I learned about “white space” many years ago when I was designing ads for my new financial planning business. Busy ads were not only hard on the eyes, I was also convinced people wouldn’t take the time to read through extensive text. Developing our advertising, we tried to provide enough white space – open, negative space without clutter — to allow the viewer’s eyes to rest.
Incorporating white space in ads also helped draw attention to them on an otherwise busy page. And yes, this was prior to the internet when newspaper and magazine ads were all we had!
Both benefits of advertising “white space” are instructive in our lives as well. Maintaining some empty space in our schedules for rest is certainly important. Likewise, putting “white space” around the important things in our lives helps draw our attention to them.
As I continue to try to make my life simpler, I have focused on increasing white space. Decluttering is a good example. Having space around a few favorite objects on a shelf draws attention to the items, while a crowded shelf is overwhelming, and those meaningful treasures get lost.
My schedule has required the most effort. My level of stress went down significantly when I began to add time buffers around appointments and activities on my calendar. Talk about a “duh” moment. Seems so simple, and yet in the tyranny of the present need to “get it all done,” we often try to cram in extra errands and projects.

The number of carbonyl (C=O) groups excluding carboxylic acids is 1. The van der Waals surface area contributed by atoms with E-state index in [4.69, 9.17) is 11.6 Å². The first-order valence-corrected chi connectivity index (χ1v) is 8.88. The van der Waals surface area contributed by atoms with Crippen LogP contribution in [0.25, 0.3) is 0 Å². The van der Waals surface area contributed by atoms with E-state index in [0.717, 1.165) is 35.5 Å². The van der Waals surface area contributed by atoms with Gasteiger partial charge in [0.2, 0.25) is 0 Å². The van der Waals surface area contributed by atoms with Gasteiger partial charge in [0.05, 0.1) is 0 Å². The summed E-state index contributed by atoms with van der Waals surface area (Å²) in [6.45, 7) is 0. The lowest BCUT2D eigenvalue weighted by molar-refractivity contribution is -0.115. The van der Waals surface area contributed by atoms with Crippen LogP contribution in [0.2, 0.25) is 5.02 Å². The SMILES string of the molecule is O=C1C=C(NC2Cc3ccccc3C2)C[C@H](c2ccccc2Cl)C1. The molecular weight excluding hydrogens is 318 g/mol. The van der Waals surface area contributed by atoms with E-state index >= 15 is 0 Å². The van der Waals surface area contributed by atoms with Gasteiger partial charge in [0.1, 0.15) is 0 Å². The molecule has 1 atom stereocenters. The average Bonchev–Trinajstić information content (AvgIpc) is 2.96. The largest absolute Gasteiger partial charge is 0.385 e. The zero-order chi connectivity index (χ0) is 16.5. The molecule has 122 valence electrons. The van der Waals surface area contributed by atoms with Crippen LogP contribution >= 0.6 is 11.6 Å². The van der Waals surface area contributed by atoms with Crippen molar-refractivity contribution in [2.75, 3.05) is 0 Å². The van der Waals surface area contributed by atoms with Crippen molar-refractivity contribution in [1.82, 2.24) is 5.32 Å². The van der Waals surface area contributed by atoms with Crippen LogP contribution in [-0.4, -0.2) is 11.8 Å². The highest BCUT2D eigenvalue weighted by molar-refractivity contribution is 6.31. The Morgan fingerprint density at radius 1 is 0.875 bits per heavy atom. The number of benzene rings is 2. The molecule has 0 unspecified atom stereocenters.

When it comes to clearing out space, your financial life is no different. Here are some ways to maintain some needed “white space” with your money.
Have an emergency fund. Unexpected expenses show up. That’s just life. Having a buffer with some liquid funds in it is always wise. Most experts recommend maintaining a fund with three to six months of living expenses. There is a full discussion of emergency funds here.
Don’t borrow to your limit. Just because you qualify for a bigger mortgage doesn’t mean you should borrow that much. Having high credit limits on credit cards or other lines of credit should not be an invitation to borrow wildly. You will experience far less stress if you are not stretched to the max on your lines of credit.
Be conservative when estimating life expectancy. When planning for financial independence or retirement, don’t be too quick to assume an average life expectancy. Take into account your family history of longevity (or not) and recognize that just because all your family members died before age 80 doesn’t mean you will. No one knows exactly how long their life will be. Play it smart by adding some white space to your longevity assumption.
Spread out your borrowing. Try not to have more than one consumer loan at a time. If you have a car loan, for example, work to accelerate paying it off before assuming the responsibility of another loan.
Avoid setting too many financial goals at one time. While this may sound like heresy from a goal-lover like me, it is easy to bite off more than you can chew when it comes to ANY goals, let alone money goals. A better plan is to prioritize your goals and pick no more than two or three to focus on at any one time. Even better? Focus on one at a time.
While there are other ways to add white space to your financial life, these suggestions will get you started. The key is always to introduce mindfulness when you are making money decisions. Pause and take a step back. Keep your eye on the prize – what’s most important. And don’t forget to leave some buffer.
How do you incorporate white space in your life? Do you find that you also leave room for it in your financial life? Share your ideas below.
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